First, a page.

GM: – My advice is to be yourself. Don’t try to imitate anyone because each of us is unique. Being unique will give you one chance to succeed in the music business. Never stop in front of difficulties, too. Stay positive.

JBN.S: – Аnd furthermore, can jazz be a business today or someday?

GM: – Not yet today, I think we should attract the crowd, we should open our music to them through the fusion of kind of music. Often the Jazz is a music for musicians and connoisseurs, and not for a large crowd.

JBN.S: – Which collaboration have been the most important experiences for you?

GM: – Playing with Sting taught me the concept of timing in pop jazz. Playing the sixth symphony of Beethoven with Carlo Maria Giulini taught me to love classical music and the concept of sound timbre and its complexity. Thanks to playing with Mike Stern I learnt the concept of Jazz improvisation, while opening the concert of the Buena Vista Social Club taught me how music can be a source of vitality.

JBN.S: – How can we get young people interested in jazz when most of the standard tunes are half a century old?

GM: – Whenever I talk to young people, I like starting from what they usually listen to, trying to find some similarities between Jazz and those music genres, which teenagers like downloading nowadays. For example, to explain what jazz improvisation is, I enjoy starting from the concept of improvisation in freestyle rap. So, I usually compare their favorite pop music songs with the standard jazz structures. Then we can go back in the past, mentioning some jazzmen or milestone jazz bands. At the end we are used to listen to some standard jazz songs all together. It’s very interesting.

JBN.S: – John Coltrane said that music was his spirit. How do you understand the spirit and the meaning of life?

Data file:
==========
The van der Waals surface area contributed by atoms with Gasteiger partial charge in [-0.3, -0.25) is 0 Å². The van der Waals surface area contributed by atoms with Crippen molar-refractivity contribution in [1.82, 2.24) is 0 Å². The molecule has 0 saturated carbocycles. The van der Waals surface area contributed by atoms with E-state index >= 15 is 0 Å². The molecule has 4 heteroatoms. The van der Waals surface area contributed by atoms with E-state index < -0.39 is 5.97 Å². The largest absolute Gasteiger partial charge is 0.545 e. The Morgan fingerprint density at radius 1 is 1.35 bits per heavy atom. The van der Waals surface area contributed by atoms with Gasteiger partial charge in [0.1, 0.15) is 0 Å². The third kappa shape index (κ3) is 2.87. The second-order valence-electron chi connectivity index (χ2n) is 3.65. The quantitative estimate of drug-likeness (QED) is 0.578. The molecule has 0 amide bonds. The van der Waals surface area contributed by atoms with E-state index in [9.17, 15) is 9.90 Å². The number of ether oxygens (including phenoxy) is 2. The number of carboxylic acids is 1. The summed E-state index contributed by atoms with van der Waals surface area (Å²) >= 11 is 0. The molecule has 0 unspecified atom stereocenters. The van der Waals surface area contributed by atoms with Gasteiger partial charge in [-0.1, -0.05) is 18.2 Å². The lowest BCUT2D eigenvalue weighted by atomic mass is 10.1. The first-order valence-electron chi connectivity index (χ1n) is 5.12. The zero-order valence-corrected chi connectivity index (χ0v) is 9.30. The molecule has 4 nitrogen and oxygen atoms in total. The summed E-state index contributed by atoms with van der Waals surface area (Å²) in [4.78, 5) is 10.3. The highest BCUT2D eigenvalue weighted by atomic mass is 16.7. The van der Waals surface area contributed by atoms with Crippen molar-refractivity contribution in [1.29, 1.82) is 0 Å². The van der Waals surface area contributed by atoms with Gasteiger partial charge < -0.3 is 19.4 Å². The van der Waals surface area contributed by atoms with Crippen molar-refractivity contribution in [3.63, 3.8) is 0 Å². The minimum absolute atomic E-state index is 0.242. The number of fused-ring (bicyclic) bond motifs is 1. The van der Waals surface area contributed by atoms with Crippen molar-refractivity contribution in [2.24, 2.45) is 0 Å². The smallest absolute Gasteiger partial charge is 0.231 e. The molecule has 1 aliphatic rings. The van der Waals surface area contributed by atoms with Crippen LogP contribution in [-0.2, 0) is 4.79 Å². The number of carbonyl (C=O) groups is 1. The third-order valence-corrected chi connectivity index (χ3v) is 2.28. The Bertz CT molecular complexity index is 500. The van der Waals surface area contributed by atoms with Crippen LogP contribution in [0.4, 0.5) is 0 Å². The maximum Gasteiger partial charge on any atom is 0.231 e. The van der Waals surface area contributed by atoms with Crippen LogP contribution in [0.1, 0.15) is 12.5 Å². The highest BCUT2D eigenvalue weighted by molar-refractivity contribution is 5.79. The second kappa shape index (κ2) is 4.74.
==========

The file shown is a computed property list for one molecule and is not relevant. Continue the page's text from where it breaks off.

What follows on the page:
GM: – Thanks, it’s a really good question! I agree with Coltrane. I believe that spirit is life and creativity. The only thing that makes us unique and special is our creativity. I believe that life is a great opportunity and the meaning of life is to love and artist loves through his music and his creativity.

JBN.S: – What are your expectations of the future? What brings you fear or anxiety?

GM: – In the future I hope to continue to compose my music and share it with a larger and larger audience. I’d like to continue to dream because dreamers have changed the world. Bring me fear of losing the people I love. I’ve already lost my father and it’s been a sad time in my life.

JBN.S: – If you could change one thing in the musical world and it would become a reality, what would that be?

GM: – I’d like there will be more opportunities for artists, a musical world with the same rules of Jazz: equality, sharing, respect for all, and marginalization.

JBN.S: – What’s the next musical frontier for you?

GM: – I think the next musical frontier is self-production with crow funding. There will be a lot start ups in the music with dedicated apps.

JBN.S: – Are there any similarities between jazz and world music, including folk music?

GM: – I think so, my last Jazz album called Melodyterranean has many influences of world music. The similarities between Jazz world music and Jazz music is usually the improvisation, while with folk music the structures of the songs.

JBN.S: – Who do you find yourself listening to these days?

GM: – What do I listen to? My album Melodyterranean of course. I’m joking! I’m listening to “A Humdrum Star” by GoGo Penguin for Blue Note Records is a very interesting album.

JBN.S: – What’s your current setup?

GM: – My setup is vibraphone, Marimba and Korg Wavedrum.

JBN.S: – Let’s take a trip with a time machine, so where and why would you really wanna go?

GM: – I would like to go back to the United States of America in 1952, when the Modern Jazz Quartet was founded and to meet Milt Jackson. Even today I believe he is the greatest Jazz vibraphonist in the history of bebop, cool jazz and third stream.

JBN.S: – I have been asking you so far, now may I have a question from yourself …

GM: – What do you think about my new album called Melodyterranean? And since we Italians always think about good food … what do you think about Italian food?

Dear Simon, thank you for your questions! It has been my best interview! Best Regards, Giuseppe Mazzamuto; www.giuseppemazzamuto.it

JBN.S: – Thanks so much for answers. I have your CD: <Melodyterranean>: I like spaghetti and pizza from Italian food.

Interview by Simon Sargsyan